Once again a federal court has held that the Civil Rights Act of 1866 (as amended in 1991) provides no relief to a store customer who was subjected to racial insults while trying to buy merchandise. The First Circuit held, in Hammond v. Kmart Corp., 2013 WL 5763267 (1st Cir. 2013), that the "right to contract" protected by 42 U.S.C. §1981 only protects the ability to enter a contract; it provides no relief for racially disparate treatment when one is in a store. Because the customer was able to complete the transaction (laying away merchandise), the store did not prevent her from "contracting." Being subjected to "racial slurs and insults" as she was engaged in the transaction did not deter her from completing the transaction.
The ruling oddly protects those who are deterred from completing the sale but not those who insist on going through with it despite the discriminatory treatment. It also fails to consider the wording of §1982 which protects the "right to purchase personal property." Nor does it comprehend that treatment while in the store is part of the contractual process; contracting does not happen at a discrete magic moment.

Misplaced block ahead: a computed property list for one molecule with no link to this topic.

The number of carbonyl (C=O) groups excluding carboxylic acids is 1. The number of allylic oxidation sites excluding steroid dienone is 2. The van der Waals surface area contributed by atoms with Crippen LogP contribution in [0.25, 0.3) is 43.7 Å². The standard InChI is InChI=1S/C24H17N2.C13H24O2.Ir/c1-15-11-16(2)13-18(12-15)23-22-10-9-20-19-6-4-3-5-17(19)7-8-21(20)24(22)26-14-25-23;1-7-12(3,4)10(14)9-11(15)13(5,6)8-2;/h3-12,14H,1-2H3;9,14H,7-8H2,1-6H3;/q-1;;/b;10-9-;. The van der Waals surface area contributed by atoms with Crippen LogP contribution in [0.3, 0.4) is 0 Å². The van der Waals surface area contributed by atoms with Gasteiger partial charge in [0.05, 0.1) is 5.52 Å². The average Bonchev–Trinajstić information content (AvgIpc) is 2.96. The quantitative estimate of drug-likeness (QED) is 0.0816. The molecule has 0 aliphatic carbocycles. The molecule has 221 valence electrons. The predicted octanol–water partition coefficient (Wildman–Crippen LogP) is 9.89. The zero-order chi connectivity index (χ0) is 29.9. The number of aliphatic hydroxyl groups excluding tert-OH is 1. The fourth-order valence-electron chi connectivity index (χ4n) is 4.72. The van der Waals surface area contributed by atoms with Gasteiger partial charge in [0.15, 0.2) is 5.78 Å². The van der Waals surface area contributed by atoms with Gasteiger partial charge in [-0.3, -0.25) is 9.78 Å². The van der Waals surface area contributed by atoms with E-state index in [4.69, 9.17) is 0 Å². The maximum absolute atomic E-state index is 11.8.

The federal public accommodations law, 42 U.S.C. § 2000a, does not cover retail stores so with no §1981 remedy, the plaintiff found herself wholly unprotected by federal statutes. The plaintiff did make a state common law claim of infliction of emotional distress, although it was not clear why she did not also make a claim under the state public accommodations statute, Mass. Gen. Laws ch. 272, §98 which provides: "Whoever makes any distinction, discrimination, or restriction on account of race…relative to the admission of any person to, or his treatment in any place of public accommodation…shall be liable to any person aggrieved thereby…"